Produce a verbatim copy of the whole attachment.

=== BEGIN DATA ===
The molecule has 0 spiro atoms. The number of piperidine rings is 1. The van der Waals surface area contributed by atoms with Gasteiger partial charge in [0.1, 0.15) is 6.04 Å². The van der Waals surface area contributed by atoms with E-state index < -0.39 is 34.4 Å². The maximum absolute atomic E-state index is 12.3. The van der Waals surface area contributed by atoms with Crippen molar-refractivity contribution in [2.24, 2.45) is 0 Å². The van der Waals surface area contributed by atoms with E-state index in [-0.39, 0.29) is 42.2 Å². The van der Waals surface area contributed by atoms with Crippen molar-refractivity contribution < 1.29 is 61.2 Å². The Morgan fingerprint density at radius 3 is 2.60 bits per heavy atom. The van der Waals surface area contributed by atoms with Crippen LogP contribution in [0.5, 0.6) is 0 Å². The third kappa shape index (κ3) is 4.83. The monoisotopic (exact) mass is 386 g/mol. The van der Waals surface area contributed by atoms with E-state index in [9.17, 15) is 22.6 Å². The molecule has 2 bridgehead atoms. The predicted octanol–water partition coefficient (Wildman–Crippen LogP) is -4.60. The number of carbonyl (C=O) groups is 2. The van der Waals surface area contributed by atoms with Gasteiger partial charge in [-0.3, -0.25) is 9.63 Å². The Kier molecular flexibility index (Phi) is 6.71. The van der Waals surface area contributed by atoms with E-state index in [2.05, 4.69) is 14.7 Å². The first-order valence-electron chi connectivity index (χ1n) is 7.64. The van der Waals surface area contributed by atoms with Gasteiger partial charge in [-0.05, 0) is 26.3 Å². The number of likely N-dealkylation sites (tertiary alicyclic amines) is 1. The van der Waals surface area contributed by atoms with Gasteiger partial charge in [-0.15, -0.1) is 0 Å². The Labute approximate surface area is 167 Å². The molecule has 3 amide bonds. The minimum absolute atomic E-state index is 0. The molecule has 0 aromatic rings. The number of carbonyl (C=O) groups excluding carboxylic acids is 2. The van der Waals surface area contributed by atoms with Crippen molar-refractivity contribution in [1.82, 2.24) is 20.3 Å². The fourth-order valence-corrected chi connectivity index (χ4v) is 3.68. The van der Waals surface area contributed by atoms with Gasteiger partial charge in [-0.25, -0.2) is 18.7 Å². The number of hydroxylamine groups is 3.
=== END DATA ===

The molecule has 0 spiro atoms. The number of piperidine rings is 1. The van der Waals surface area contributed by atoms with Gasteiger partial charge in [0.1, 0.15) is 6.04 Å². The van der Waals surface area contributed by atoms with E-state index < -0.39 is 34.4 Å². The maximum absolute atomic E-state index is 12.3. The van der Waals surface area contributed by atoms with Crippen molar-refractivity contribution in [2.24, 2.45) is 0 Å². The van der Waals surface area contributed by atoms with E-state index in [-0.39, 0.29) is 42.2 Å². The van der Waals surface area contributed by atoms with Crippen molar-refractivity contribution < 1.29 is 61.2 Å². The Morgan fingerprint density at radius 3 is 2.60 bits per heavy atom. The van der Waals surface area contributed by atoms with Crippen LogP contribution in [0.5, 0.6) is 0 Å². The third kappa shape index (κ3) is 4.83. The monoisotopic (exact) mass is 386 g/mol. The van der Waals surface area contributed by atoms with E-state index in [9.17, 15) is 22.6 Å². The molecule has 2 bridgehead atoms. The predicted octanol–water partition coefficient (Wildman–Crippen LogP) is -4.60. The number of carbonyl (C=O) groups is 2. The van der Waals surface area contributed by atoms with Gasteiger partial charge in [-0.3, -0.25) is 9.63 Å². The Kier molecular flexibility index (Phi) is 6.71. The van der Waals surface area contributed by atoms with E-state index in [2.05, 4.69) is 14.7 Å². The first-order valence-electron chi connectivity index (χ1n) is 7.64. The van der Waals surface area contributed by atoms with Gasteiger partial charge in [-0.05, 0) is 26.3 Å². The number of likely N-dealkylation sites (tertiary alicyclic amines) is 1. The van der Waals surface area contributed by atoms with Gasteiger partial charge in [-0.15, -0.1) is 0 Å². The Labute approximate surface area is 167 Å². The molecule has 3 amide bonds. The minimum absolute atomic E-state index is 0. The molecule has 0 aromatic rings. The number of carbonyl (C=O) groups excluding carboxylic acids is 2. The van der Waals surface area contributed by atoms with Crippen molar-refractivity contribution in [1.82, 2.24) is 20.3 Å². The fourth-order valence-corrected chi connectivity index (χ4v) is 3.68. The van der Waals surface area contributed by atoms with Gasteiger partial charge in [-0.25, -0.2) is 18.7 Å². The number of hydroxylamine groups is 3.